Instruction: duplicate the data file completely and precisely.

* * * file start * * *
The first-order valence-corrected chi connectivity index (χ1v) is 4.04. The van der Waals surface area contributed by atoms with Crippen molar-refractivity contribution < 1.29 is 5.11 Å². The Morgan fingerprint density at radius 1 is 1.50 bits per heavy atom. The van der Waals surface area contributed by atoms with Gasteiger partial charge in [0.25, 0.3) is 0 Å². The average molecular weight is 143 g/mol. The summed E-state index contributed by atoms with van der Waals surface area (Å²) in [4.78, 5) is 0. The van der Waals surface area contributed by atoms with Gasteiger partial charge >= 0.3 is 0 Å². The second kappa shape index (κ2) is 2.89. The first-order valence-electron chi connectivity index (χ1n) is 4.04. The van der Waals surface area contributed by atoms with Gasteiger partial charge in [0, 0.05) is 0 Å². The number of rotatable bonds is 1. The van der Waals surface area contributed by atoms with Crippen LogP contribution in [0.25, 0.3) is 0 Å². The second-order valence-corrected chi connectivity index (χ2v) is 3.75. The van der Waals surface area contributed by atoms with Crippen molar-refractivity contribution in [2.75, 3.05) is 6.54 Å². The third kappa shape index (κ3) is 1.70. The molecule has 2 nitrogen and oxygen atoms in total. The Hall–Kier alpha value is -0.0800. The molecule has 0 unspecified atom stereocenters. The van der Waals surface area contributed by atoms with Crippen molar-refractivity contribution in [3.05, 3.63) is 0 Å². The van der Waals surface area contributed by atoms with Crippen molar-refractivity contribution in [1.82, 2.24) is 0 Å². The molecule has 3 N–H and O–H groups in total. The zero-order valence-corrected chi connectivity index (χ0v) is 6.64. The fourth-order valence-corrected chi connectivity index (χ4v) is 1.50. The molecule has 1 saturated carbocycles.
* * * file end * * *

The first-order valence-corrected chi connectivity index (χ1v) is 4.04. The van der Waals surface area contributed by atoms with Crippen molar-refractivity contribution < 1.29 is 5.11 Å². The Morgan fingerprint density at radius 1 is 1.50 bits per heavy atom. The van der Waals surface area contributed by atoms with Gasteiger partial charge in [0.25, 0.3) is 0 Å². The average molecular weight is 143 g/mol. The summed E-state index contributed by atoms with van der Waals surface area (Å²) in [4.78, 5) is 0. The van der Waals surface area contributed by atoms with Gasteiger partial charge >= 0.3 is 0 Å². The second kappa shape index (κ2) is 2.89. The first-order valence-electron chi connectivity index (χ1n) is 4.04. The van der Waals surface area contributed by atoms with Gasteiger partial charge in [0, 0.05) is 0 Å². The number of rotatable bonds is 1. The van der Waals surface area contributed by atoms with Crippen LogP contribution in [0.25, 0.3) is 0 Å². The second-order valence-corrected chi connectivity index (χ2v) is 3.75. The van der Waals surface area contributed by atoms with Crippen molar-refractivity contribution in [2.75, 3.05) is 6.54 Å². The third kappa shape index (κ3) is 1.70. The molecule has 2 nitrogen and oxygen atoms in total. The Hall–Kier alpha value is -0.0800. The molecule has 0 unspecified atom stereocenters. The van der Waals surface area contributed by atoms with Crippen molar-refractivity contribution in [3.05, 3.63) is 0 Å². The van der Waals surface area contributed by atoms with Crippen molar-refractivity contribution in [1.82, 2.24) is 0 Å². The molecule has 3 N–H and O–H groups in total. The zero-order valence-corrected chi connectivity index (χ0v) is 6.64. The fourth-order valence-corrected chi connectivity index (χ4v) is 1.50. The molecule has 1 saturated carbocycles.